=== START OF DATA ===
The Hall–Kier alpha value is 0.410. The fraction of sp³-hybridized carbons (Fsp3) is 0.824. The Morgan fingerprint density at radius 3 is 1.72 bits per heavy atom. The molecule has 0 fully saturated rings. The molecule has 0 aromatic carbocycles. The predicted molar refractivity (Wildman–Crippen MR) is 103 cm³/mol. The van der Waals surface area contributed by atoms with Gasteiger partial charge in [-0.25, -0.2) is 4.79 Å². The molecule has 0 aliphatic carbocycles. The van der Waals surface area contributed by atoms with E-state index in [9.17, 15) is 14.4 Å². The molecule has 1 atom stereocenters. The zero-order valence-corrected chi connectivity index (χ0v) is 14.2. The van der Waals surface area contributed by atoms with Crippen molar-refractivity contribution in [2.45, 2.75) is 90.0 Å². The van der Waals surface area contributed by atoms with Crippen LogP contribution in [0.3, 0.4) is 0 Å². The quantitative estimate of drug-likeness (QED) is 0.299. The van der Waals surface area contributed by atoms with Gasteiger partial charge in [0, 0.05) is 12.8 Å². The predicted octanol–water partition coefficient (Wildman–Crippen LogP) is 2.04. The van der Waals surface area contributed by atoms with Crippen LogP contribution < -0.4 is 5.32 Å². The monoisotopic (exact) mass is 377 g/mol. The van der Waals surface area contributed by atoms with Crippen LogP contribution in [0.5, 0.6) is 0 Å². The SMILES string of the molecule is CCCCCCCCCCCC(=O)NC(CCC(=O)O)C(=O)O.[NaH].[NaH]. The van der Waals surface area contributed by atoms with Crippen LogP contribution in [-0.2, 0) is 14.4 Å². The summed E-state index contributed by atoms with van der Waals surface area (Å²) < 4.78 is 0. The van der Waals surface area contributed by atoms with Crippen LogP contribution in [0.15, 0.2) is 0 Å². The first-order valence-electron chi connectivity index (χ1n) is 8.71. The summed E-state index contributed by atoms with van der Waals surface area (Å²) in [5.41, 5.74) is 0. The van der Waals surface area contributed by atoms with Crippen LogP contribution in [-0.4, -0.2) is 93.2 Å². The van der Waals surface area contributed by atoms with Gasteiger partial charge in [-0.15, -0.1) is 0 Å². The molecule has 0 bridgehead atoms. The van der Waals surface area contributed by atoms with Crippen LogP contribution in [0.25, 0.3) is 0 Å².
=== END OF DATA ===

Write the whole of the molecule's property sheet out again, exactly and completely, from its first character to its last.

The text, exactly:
The Hall–Kier alpha value is 0.410. The fraction of sp³-hybridized carbons (Fsp3) is 0.824. The Morgan fingerprint density at radius 3 is 1.72 bits per heavy atom. The molecule has 0 fully saturated rings. The molecule has 0 aromatic carbocycles. The predicted molar refractivity (Wildman–Crippen MR) is 103 cm³/mol. The van der Waals surface area contributed by atoms with Gasteiger partial charge in [-0.25, -0.2) is 4.79 Å². The molecule has 0 aliphatic carbocycles. The van der Waals surface area contributed by atoms with E-state index in [9.17, 15) is 14.4 Å². The molecule has 1 atom stereocenters. The zero-order valence-corrected chi connectivity index (χ0v) is 14.2. The van der Waals surface area contributed by atoms with Crippen molar-refractivity contribution in [2.45, 2.75) is 90.0 Å². The van der Waals surface area contributed by atoms with Crippen LogP contribution in [0.3, 0.4) is 0 Å². The quantitative estimate of drug-likeness (QED) is 0.299. The van der Waals surface area contributed by atoms with Gasteiger partial charge in [0, 0.05) is 12.8 Å². The predicted octanol–water partition coefficient (Wildman–Crippen LogP) is 2.04. The van der Waals surface area contributed by atoms with Crippen LogP contribution < -0.4 is 5.32 Å². The monoisotopic (exact) mass is 377 g/mol. The van der Waals surface area contributed by atoms with Crippen LogP contribution in [0.5, 0.6) is 0 Å². The SMILES string of the molecule is CCCCCCCCCCCC(=O)NC(CCC(=O)O)C(=O)O.[NaH].[NaH]. The van der Waals surface area contributed by atoms with Crippen LogP contribution in [-0.2, 0) is 14.4 Å². The summed E-state index contributed by atoms with van der Waals surface area (Å²) < 4.78 is 0. The van der Waals surface area contributed by atoms with Crippen LogP contribution in [0.15, 0.2) is 0 Å². The first-order valence-electron chi connectivity index (χ1n) is 8.71. The summed E-state index contributed by atoms with van der Waals surface area (Å²) in [5.41, 5.74) is 0. The van der Waals surface area contributed by atoms with Crippen LogP contribution in [-0.4, -0.2) is 93.2 Å². The van der Waals surface area contributed by atoms with Gasteiger partial charge in [-0.15, -0.1) is 0 Å². The molecule has 0 bridgehead atoms. The van der Waals surface area contributed by atoms with Crippen LogP contribution in [0.25, 0.3) is 0 Å².